We focus one day usually with computerized simulators or high technology simulators and an emphasis on debriefing. We focus the next day on the implementation or selection of standardized patients partial task trainers combining them and creating hybrid simulations, as well as introductory concepts in assessment. That helps people to understand that when you build a simulation scenario you want to be able to asses the scenario for successfulness and you also want to be able to asses the students for successfulness as well.
The last day focuses on the team training, and we emphasis the differences between simulation scenarios that are created for a small group of students versus those simulations that are designed to look at the elements of team training and team leadership and so on. iSim has been a very successful program that has run several hundred times. We run it routinely at the University of Pittsburgh and The University of Miami and once a year at the University of Honolulu in Hawaii – which many people like! We have done an extensive number of iSIM programs on site at hospital programs throughout the US and extensively in Asia, and we just had our inaugural program in Australia approximately recently at the end of May.”
Click here to watch more video interviews with Dr. Paul Phrampus, Director of the WISER Center and President of the Society for Simulation in Healthcare.
- Barry Issenberg, MD University of Miami
- Paul Phrampus, MD University of Pittsburgh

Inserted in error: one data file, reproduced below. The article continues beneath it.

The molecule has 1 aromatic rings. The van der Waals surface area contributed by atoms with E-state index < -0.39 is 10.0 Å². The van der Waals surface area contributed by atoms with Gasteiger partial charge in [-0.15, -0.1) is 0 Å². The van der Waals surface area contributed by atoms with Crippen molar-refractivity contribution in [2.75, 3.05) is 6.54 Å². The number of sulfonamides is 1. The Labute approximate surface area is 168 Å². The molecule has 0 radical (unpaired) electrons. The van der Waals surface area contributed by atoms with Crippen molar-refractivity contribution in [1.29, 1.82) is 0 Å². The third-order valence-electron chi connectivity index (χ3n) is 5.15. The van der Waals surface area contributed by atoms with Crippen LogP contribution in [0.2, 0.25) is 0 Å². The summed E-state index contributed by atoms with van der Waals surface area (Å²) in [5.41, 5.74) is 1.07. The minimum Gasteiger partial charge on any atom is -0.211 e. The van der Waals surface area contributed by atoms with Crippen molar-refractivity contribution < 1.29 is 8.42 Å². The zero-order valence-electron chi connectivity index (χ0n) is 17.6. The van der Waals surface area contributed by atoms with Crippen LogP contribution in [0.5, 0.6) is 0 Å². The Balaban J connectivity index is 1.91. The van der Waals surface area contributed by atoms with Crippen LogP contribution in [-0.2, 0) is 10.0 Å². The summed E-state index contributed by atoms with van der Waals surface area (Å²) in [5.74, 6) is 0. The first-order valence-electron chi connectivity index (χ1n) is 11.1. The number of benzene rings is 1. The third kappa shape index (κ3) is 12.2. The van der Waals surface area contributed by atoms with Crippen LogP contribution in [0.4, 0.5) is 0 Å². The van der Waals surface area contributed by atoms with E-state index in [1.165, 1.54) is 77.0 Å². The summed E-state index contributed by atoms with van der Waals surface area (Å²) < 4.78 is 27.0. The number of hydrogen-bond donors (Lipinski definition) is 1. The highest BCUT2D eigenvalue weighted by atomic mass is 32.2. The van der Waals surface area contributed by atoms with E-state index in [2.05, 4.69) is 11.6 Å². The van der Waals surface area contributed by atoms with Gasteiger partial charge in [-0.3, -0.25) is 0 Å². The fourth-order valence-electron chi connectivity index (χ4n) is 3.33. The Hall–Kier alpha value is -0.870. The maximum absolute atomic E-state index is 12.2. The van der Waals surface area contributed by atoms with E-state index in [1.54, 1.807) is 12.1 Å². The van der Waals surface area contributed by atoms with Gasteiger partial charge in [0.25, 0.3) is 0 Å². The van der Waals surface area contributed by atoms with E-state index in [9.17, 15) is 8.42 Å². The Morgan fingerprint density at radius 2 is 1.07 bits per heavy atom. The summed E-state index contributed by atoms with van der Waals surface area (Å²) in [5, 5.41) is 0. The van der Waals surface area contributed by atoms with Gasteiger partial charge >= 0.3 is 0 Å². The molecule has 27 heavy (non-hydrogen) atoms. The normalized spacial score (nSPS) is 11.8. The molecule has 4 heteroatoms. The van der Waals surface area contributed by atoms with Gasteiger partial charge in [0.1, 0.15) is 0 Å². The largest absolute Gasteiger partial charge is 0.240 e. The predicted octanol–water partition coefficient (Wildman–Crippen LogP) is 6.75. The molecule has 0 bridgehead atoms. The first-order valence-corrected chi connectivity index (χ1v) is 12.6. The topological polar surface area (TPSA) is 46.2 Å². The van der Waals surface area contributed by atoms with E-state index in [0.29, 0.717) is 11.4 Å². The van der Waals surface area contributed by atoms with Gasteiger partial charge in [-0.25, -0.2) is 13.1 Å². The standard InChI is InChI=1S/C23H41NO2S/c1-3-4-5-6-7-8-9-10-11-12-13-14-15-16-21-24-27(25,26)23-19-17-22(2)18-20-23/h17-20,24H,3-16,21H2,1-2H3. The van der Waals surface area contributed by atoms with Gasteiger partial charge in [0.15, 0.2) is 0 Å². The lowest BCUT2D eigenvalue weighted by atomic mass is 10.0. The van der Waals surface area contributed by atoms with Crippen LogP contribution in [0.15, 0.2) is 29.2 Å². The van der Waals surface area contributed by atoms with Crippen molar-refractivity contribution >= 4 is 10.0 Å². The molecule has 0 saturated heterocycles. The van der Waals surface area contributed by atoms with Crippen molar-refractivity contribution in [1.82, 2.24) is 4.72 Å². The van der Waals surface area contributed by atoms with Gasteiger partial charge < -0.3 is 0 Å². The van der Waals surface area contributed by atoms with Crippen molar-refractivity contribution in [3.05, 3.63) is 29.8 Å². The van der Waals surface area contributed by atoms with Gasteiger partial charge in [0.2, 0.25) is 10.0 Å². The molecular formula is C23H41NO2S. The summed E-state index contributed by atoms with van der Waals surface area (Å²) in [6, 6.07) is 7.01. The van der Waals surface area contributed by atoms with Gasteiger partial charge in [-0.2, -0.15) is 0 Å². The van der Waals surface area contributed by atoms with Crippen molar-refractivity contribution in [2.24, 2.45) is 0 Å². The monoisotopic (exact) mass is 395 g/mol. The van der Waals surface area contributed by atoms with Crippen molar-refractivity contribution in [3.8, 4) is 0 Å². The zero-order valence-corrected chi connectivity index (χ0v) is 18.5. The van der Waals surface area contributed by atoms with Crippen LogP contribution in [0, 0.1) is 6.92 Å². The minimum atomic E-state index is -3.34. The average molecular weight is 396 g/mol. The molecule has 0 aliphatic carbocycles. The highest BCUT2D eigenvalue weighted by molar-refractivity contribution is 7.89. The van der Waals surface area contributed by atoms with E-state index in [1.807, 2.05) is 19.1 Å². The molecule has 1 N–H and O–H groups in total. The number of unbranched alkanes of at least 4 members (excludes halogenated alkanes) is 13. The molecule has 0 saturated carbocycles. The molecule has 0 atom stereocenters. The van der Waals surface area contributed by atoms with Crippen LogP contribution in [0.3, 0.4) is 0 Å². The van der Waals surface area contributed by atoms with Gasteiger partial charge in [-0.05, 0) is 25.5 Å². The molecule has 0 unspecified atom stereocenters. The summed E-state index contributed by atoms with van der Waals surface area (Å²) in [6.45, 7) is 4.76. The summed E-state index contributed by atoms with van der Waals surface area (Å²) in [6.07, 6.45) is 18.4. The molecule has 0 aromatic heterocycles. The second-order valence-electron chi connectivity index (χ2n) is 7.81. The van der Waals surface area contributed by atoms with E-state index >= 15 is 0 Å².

- Jeff Groom, PhD, CRNA Florida International University
- John O’Donnell, CRNA, MSN, DrPH University of Pittsburgh
- Ross J. Scalese, MD University of Miami
The program is a collaborative effort of the Gordon Center for Research in Medical Education (GCRME) at the University of Miami and the Peter M. Winter Institute for Simulation, Education and Research (WISER) at the University of Pittsburgh. It is designed as an introduction to fundamental skills and abilities for delivering simulation-based healthcare education through a variety of techniques and technologies. The program emphasizes guided hands-on learning through active participation to maximize simulation-based instruction skill acquisition. It is open to all healthcare professionals who want to improve their simulation-based instructional skills, and is targeted at those with an interest in training and assessment.
If you decide to attend please be sure to tell them that HealthySimulation.com sent you!
Lance Baily, BA, EMT-B, is the Founder & CEO of HealthySimulation.com, which he started while serving as the Director of the Nevada System of Higher Education’s Clinical Simulation Center of Las Vegas back in 2010. Lance is also the Founder and acting Advisor to the Board of SimGHOSTS.org, the world’s only non-profit organization dedicated to supporting professionals operating healthcare simulation technologies. His co-edited Book: “Comprehensive Healthcare Simulation: Operations, Technology, and Innovative Practice” is cited as a key source for professional certification in the industry. Lance’s background also includes serving as a Simulation Technology Specialist for the LA Community College District, EMS fire fighting, Hollywood movie production, rescue diving, and global travel. He and his wife Abigail Baily, PhD live in Las Vegas, Nevada with their two amazing daughters.